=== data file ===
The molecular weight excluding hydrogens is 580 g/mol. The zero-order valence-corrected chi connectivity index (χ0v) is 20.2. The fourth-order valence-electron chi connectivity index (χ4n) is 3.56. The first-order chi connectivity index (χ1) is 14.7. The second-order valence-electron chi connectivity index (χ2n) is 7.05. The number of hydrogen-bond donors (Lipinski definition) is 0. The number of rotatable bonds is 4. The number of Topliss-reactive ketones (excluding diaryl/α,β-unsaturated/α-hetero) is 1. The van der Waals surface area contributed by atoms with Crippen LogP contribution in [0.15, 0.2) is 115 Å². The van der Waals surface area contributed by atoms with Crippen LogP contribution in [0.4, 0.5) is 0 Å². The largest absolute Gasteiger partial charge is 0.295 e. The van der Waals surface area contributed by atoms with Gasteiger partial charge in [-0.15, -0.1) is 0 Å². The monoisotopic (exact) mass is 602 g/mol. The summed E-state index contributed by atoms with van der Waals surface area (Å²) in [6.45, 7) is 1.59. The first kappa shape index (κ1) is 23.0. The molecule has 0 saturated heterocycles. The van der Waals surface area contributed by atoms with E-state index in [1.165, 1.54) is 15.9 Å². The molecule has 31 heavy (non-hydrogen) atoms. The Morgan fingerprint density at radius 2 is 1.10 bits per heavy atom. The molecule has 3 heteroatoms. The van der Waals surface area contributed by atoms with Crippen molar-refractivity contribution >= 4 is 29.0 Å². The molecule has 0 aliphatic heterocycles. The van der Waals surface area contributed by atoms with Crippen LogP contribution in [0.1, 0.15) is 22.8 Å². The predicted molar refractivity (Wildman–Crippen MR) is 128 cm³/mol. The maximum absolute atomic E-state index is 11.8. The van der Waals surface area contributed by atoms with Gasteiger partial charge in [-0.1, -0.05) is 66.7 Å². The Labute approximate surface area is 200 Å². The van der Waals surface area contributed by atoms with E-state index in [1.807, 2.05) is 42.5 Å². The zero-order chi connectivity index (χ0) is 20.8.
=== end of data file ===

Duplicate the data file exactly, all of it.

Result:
The molecular weight excluding hydrogens is 580 g/mol. The zero-order valence-corrected chi connectivity index (χ0v) is 20.2. The fourth-order valence-electron chi connectivity index (χ4n) is 3.56. The first-order chi connectivity index (χ1) is 14.7. The second-order valence-electron chi connectivity index (χ2n) is 7.05. The number of hydrogen-bond donors (Lipinski definition) is 0. The number of rotatable bonds is 4. The number of Topliss-reactive ketones (excluding diaryl/α,β-unsaturated/α-hetero) is 1. The van der Waals surface area contributed by atoms with Crippen LogP contribution in [0.15, 0.2) is 115 Å². The van der Waals surface area contributed by atoms with Crippen LogP contribution in [0.4, 0.5) is 0 Å². The largest absolute Gasteiger partial charge is 0.295 e. The van der Waals surface area contributed by atoms with Gasteiger partial charge in [-0.15, -0.1) is 0 Å². The monoisotopic (exact) mass is 602 g/mol. The summed E-state index contributed by atoms with van der Waals surface area (Å²) in [6.45, 7) is 1.59. The first kappa shape index (κ1) is 23.0. The molecule has 0 saturated heterocycles. The van der Waals surface area contributed by atoms with E-state index in [1.165, 1.54) is 15.9 Å². The molecule has 31 heavy (non-hydrogen) atoms. The Morgan fingerprint density at radius 2 is 1.10 bits per heavy atom. The molecule has 3 heteroatoms. The van der Waals surface area contributed by atoms with Crippen molar-refractivity contribution >= 4 is 29.0 Å². The molecule has 0 aliphatic heterocycles. The van der Waals surface area contributed by atoms with Crippen LogP contribution in [0.1, 0.15) is 22.8 Å². The predicted molar refractivity (Wildman–Crippen MR) is 128 cm³/mol. The maximum absolute atomic E-state index is 11.8. The van der Waals surface area contributed by atoms with Gasteiger partial charge in [-0.1, -0.05) is 66.7 Å². The Labute approximate surface area is 200 Å². The van der Waals surface area contributed by atoms with E-state index in [1.807, 2.05) is 42.5 Å². The zero-order chi connectivity index (χ0) is 20.8.